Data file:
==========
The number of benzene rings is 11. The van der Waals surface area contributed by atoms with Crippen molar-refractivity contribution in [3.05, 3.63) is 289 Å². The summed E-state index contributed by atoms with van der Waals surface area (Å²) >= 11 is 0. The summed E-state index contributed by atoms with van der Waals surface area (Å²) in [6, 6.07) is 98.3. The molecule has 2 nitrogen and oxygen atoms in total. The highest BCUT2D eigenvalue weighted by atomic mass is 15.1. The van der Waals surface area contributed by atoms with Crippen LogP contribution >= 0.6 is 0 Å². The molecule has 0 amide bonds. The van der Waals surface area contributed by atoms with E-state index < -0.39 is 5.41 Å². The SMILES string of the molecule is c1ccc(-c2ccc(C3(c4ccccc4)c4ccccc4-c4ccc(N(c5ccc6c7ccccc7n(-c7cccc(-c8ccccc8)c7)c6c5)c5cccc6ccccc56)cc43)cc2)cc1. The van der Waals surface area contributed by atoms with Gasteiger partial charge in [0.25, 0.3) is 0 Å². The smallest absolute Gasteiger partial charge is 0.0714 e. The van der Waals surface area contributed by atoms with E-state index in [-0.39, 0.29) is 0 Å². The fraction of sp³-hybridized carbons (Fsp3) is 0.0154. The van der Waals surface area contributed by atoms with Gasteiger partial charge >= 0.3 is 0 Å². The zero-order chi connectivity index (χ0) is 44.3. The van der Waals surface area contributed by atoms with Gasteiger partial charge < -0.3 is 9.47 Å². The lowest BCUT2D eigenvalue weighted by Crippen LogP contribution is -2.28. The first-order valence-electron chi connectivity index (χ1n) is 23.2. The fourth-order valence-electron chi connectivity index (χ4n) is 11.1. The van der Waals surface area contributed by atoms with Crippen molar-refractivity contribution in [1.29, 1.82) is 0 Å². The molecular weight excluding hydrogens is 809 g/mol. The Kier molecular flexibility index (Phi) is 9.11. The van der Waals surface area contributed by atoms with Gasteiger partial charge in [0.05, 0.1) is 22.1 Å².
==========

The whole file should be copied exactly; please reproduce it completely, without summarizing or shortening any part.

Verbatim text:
The number of benzene rings is 11. The van der Waals surface area contributed by atoms with Crippen molar-refractivity contribution in [3.05, 3.63) is 289 Å². The summed E-state index contributed by atoms with van der Waals surface area (Å²) >= 11 is 0. The summed E-state index contributed by atoms with van der Waals surface area (Å²) in [6, 6.07) is 98.3. The molecule has 2 nitrogen and oxygen atoms in total. The highest BCUT2D eigenvalue weighted by atomic mass is 15.1. The van der Waals surface area contributed by atoms with Crippen LogP contribution >= 0.6 is 0 Å². The molecule has 0 amide bonds. The van der Waals surface area contributed by atoms with E-state index < -0.39 is 5.41 Å². The SMILES string of the molecule is c1ccc(-c2ccc(C3(c4ccccc4)c4ccccc4-c4ccc(N(c5ccc6c7ccccc7n(-c7cccc(-c8ccccc8)c7)c6c5)c5cccc6ccccc56)cc43)cc2)cc1. The van der Waals surface area contributed by atoms with Gasteiger partial charge in [0.25, 0.3) is 0 Å². The smallest absolute Gasteiger partial charge is 0.0714 e. The van der Waals surface area contributed by atoms with E-state index in [-0.39, 0.29) is 0 Å². The fraction of sp³-hybridized carbons (Fsp3) is 0.0154. The van der Waals surface area contributed by atoms with Gasteiger partial charge >= 0.3 is 0 Å². The zero-order chi connectivity index (χ0) is 44.3. The van der Waals surface area contributed by atoms with Gasteiger partial charge < -0.3 is 9.47 Å². The lowest BCUT2D eigenvalue weighted by Crippen LogP contribution is -2.28. The first-order valence-electron chi connectivity index (χ1n) is 23.2. The fourth-order valence-electron chi connectivity index (χ4n) is 11.1. The van der Waals surface area contributed by atoms with Crippen molar-refractivity contribution in [1.29, 1.82) is 0 Å². The molecular weight excluding hydrogens is 809 g/mol. The Kier molecular flexibility index (Phi) is 9.11. The van der Waals surface area contributed by atoms with Gasteiger partial charge in [0.05, 0.1) is 22.1 Å².